IN THE last days of the Obama presidency, the Department of Homeland Security awarded a $400,000 grant to Life After Hate, a nonprofit dedicated to helping right-wing extremists move away from radical ideas. Five months later, the organization learned that the Trump administration had rescinded its funding. In light of the violence in Charlottesville, this decision appears tragically shortsighted. It also underlines the indifference of President Trump and his administration toward the problem of far-right violence.
The Department of Homeland Security initially announced Life After Hate’s grant as part of its program on “Countering Violent Extremism,” or CVE — an effort to combat terrorism by building community partnerships to help at-risk youths move away from radical ideas, as an alternative to the harsher tactics of law enforcement. After halting all CVE grants for review following Mr. Trump’s inauguration, the department pulled funding from both Life After Hate and a project by the University of North Carolina at Chapel Hill to counter propaganda from both militant Islamists and the far right.
This came after the administration floated plans to reshape CVE as “Countering Islamic Extremism,” excluding far-right extremists. This rebranding never materialized — the administration is reportedly considering renaming the program as “Terrorism Prevention.” But the reallocation of grant funding away from organizations countering far-right violence suggests that the White House is making good on its intention to focus CVE only on Muslims. And the absence of any CVE funding in the administration’s proposed 2018 budget, along with the recent resignation of George Selim, the widely respected official heading the Department of Homeland Security’s CVE task force, raises questions about the administration’s seriousness in taking on even that limited task.
The murder of Heather Heyer, who was mowed down in the aftermath of the far-right gathering in Charlottesville, was a brutal reminder that militant Islamists are not the only violent group in the United States. A recent report by the FBI and Department of Homeland Security emphasized that white- supremacist organizations were responsible for more homicides between 2000 and 2016 than “any other domestic extremist movement.”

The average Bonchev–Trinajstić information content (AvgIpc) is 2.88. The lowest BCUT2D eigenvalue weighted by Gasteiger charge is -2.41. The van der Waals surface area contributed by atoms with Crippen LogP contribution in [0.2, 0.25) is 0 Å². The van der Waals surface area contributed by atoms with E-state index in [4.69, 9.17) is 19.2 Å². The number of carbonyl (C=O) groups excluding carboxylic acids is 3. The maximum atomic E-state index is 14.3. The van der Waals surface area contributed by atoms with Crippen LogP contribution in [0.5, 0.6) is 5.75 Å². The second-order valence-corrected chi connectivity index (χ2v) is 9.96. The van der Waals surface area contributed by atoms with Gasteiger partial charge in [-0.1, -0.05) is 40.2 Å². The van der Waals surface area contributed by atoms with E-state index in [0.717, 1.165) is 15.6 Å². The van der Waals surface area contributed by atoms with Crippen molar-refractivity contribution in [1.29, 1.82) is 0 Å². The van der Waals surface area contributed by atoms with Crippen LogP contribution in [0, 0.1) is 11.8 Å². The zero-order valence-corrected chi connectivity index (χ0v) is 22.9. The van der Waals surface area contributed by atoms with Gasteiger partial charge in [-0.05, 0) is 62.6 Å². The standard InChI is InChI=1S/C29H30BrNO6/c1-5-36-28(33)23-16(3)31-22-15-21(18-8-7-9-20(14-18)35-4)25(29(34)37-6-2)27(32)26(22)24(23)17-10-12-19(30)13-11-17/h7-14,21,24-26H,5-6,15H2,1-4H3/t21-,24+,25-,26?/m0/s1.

CVE is far from perfect. It has faced pervasive criticism from both sides of the political spectrum. And even under President Barack Obama, it gave little attention beyond lip service to countering ideologies other than militant Islamism. But the choice to exclude the far right from CVE, together with Mr. Trump’s reluctance to condemn white supremacy following Ms. Heyer’s death, makes a powerful statement about which violence this administration finds worthy of attention and condemnation and which violence it does not.
In response to Charlottesville, Patrick J. Leahy (D-Vt.), along with 23 other senators, has requested information from Homeland Security on its handling of the grant program and its monitoring of far-right violence. Members of the House have made similar calls for both data and hearings on the matter. The department should provide the information they ask for — and the legislative branch should continue to pursue strong oversight of this issue in the absence of moral leadership from the president.
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